Enterprise Architects face many directions at once and the deliverables are intended to help with the various lines of communication.

     *  The models help aid the validation and discovery phase with the stakeholders and later provide a well known visualization of the stakeholders plans the architect can use to communicate with the project teams.

     *  Clear governance is more for the end users than the developers.  Governance might include preventing the HR department from developing its own financial system, or a prohibition against individual or groups installing their own virus detection software. 

     * The repository and binaries provide a means for the Architect to directly engage the project teams.

 

I spend my days moving across projects and there is one thing I have come to believe very strongly … if you’re not making it easier, nobody cares.  If an Architect is truly doing enterprise strength work s/he must provide direct value to the various project teams.  The inclusion of enterprise concepts, goals, and staff as a dependency in a project must not negatively effect the projects milestones.  In fact it must improve the project teams’ ability to deliver higher quality, on time, and under budget.

 

Domain Architects have generally held ivory tower positions within an enterprise.  They were prophets with nearly mystical insights wandering the cubicles dolling out words of wisdom to the true believers. They promised efficiency and saving to management who, in return for the architect’s favor, endowed the architect with few real responsibilities and the freedom to be an agent of change.  Alas the architect was thwarted again and again by the project teams who, turning a blind eye to the architect predictions of future loss, managed to deliver real working software to better the lives of their users.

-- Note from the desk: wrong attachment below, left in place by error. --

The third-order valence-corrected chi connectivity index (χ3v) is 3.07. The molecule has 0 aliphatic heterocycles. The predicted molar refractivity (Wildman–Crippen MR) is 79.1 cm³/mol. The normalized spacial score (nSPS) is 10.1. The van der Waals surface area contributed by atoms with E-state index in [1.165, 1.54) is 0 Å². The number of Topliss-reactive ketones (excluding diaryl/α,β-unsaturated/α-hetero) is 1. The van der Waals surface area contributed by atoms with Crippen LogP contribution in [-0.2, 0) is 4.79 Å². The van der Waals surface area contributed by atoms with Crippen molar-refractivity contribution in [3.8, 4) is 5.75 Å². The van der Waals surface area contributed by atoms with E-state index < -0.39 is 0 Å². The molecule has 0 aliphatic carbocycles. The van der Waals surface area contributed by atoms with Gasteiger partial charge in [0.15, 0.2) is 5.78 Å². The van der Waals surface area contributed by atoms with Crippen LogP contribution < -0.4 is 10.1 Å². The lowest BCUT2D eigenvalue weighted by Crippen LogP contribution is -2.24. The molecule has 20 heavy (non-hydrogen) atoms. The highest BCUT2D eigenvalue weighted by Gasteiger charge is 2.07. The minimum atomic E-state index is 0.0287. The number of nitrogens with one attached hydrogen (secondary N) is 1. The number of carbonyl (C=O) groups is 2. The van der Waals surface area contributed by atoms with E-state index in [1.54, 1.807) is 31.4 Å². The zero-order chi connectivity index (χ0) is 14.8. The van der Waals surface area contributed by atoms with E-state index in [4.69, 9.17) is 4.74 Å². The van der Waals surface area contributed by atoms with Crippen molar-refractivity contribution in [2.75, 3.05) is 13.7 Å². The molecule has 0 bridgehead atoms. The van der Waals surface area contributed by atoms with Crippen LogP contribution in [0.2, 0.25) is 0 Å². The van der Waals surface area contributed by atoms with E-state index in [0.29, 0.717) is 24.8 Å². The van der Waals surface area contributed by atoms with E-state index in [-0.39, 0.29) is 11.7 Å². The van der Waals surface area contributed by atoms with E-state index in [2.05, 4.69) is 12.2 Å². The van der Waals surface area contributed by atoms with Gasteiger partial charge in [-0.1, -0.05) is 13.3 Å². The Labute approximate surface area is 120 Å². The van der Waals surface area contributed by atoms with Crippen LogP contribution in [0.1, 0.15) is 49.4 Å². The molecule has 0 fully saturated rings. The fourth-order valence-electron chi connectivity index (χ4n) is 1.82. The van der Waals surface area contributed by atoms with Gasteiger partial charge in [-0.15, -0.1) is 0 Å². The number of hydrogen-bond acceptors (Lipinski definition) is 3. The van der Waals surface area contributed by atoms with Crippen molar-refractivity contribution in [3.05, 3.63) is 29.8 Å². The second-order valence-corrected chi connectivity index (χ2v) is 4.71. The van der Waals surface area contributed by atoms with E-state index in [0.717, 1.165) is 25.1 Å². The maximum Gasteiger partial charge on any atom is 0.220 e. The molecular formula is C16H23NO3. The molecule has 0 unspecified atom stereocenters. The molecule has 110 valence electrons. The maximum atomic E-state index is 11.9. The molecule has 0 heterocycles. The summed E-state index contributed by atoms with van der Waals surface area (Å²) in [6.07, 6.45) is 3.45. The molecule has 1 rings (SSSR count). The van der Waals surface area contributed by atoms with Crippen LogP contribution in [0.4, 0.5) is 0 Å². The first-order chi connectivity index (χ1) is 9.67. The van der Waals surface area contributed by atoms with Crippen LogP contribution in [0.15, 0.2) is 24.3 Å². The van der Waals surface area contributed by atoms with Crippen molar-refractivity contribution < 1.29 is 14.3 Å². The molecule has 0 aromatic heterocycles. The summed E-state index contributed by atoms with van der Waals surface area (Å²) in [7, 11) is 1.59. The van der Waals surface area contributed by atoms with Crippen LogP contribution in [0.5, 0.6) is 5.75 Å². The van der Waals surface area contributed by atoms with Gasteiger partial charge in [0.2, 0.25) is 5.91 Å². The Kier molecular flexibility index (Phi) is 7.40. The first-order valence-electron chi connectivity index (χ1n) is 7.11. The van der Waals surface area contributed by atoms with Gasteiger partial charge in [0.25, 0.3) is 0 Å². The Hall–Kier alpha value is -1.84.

My inclusion of a shared repository and binaries as is directly related to the need to close the divide between true believer who sees the broad need to support the business and the ground pounding foot soldier knocking out code every day delivering to, but not exceeding, the requirements. 

 

Enterprise architecture is much more a kin to city management than building architecture.  Buildings plan for appropriate amounts of water to flow through a structure to support the proposed population and use.  City planners need to provide the water, provisioning it to the many buildings and homes all while balancing the need with maintaining the environment and assuring future availability.   It seems unlikely to assume the builder will do the right thing from source to use to disposal.  Instead the city provides pluming, sewage, and well known standards for interacting with each.

 

Due to the under-developed sense of what Enterprise Architect provides, we must do more than just supply the plumbing and the guidance on its use.  Enterprise Architects must get in the trenches and demonstrate how, when, and why using to the supplied binaries is “better”.  Consider if you will, architects working (actually coding) side-by-side with the project developers.  The architect would attend their meetings, participate in reviews, and kibitz with the project leads.  

 

They bring measurable value by ;

      * bringing experience that the project may not he budget for or otherwise have available.

      * being the “expert in earshot” stepping in before a problem escalates to a level of embarrassment that forces the offending developer to confess to its existence.  

      * directing project members to existing components in the enterprise repository before they spend limited project dollars re-inventing the wheel

      * identifying and promoting project specific components to the enterprise when appropriate.

      * providing real-time interpretation of the stakeholders vision and goals gleaned across the various project in the enterprise.